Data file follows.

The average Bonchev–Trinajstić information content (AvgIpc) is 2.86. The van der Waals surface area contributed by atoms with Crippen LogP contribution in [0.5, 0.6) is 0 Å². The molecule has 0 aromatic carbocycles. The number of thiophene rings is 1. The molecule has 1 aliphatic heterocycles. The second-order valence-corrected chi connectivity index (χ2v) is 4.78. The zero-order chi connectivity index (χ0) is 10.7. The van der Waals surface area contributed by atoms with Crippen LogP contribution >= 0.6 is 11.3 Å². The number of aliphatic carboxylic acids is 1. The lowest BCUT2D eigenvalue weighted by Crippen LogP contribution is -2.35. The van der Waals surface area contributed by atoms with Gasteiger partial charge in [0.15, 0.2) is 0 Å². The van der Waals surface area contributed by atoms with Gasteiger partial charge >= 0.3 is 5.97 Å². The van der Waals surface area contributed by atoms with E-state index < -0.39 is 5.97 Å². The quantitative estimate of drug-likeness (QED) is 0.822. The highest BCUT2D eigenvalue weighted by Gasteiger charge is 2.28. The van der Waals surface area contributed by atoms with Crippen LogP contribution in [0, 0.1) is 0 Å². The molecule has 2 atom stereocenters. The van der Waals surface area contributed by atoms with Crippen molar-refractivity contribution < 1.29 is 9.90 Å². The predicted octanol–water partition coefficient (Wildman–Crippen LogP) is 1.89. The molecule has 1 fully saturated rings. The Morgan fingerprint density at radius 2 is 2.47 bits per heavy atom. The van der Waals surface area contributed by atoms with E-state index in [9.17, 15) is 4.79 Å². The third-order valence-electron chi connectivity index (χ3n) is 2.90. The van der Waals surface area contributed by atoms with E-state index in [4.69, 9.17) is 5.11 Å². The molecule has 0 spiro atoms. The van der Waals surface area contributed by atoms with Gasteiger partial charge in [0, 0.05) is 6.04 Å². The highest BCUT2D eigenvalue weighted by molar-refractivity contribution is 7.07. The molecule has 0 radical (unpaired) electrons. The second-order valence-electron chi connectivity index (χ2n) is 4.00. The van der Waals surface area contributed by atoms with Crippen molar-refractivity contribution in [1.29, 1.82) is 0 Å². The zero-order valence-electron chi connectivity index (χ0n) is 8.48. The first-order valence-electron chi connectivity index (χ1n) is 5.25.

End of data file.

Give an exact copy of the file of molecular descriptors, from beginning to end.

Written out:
The average Bonchev–Trinajstić information content (AvgIpc) is 2.86. The van der Waals surface area contributed by atoms with Crippen LogP contribution in [0.5, 0.6) is 0 Å². The molecule has 0 aromatic carbocycles. The number of thiophene rings is 1. The molecule has 1 aliphatic heterocycles. The second-order valence-corrected chi connectivity index (χ2v) is 4.78. The zero-order chi connectivity index (χ0) is 10.7. The van der Waals surface area contributed by atoms with Crippen LogP contribution >= 0.6 is 11.3 Å². The number of aliphatic carboxylic acids is 1. The lowest BCUT2D eigenvalue weighted by Crippen LogP contribution is -2.35. The van der Waals surface area contributed by atoms with Gasteiger partial charge in [0.15, 0.2) is 0 Å². The van der Waals surface area contributed by atoms with Gasteiger partial charge >= 0.3 is 5.97 Å². The van der Waals surface area contributed by atoms with E-state index < -0.39 is 5.97 Å². The quantitative estimate of drug-likeness (QED) is 0.822. The highest BCUT2D eigenvalue weighted by Gasteiger charge is 2.28. The van der Waals surface area contributed by atoms with Crippen LogP contribution in [0, 0.1) is 0 Å². The molecule has 2 atom stereocenters. The van der Waals surface area contributed by atoms with Crippen molar-refractivity contribution < 1.29 is 9.90 Å². The predicted octanol–water partition coefficient (Wildman–Crippen LogP) is 1.89. The molecule has 1 fully saturated rings. The Morgan fingerprint density at radius 2 is 2.47 bits per heavy atom. The van der Waals surface area contributed by atoms with E-state index in [9.17, 15) is 4.79 Å². The third-order valence-electron chi connectivity index (χ3n) is 2.90. The van der Waals surface area contributed by atoms with E-state index in [4.69, 9.17) is 5.11 Å². The molecule has 0 spiro atoms. The van der Waals surface area contributed by atoms with Gasteiger partial charge in [0, 0.05) is 6.04 Å². The highest BCUT2D eigenvalue weighted by molar-refractivity contribution is 7.07. The molecule has 0 radical (unpaired) electrons. The second-order valence-electron chi connectivity index (χ2n) is 4.00. The van der Waals surface area contributed by atoms with Crippen molar-refractivity contribution in [1.29, 1.82) is 0 Å². The zero-order valence-electron chi connectivity index (χ0n) is 8.48. The first-order valence-electron chi connectivity index (χ1n) is 5.25.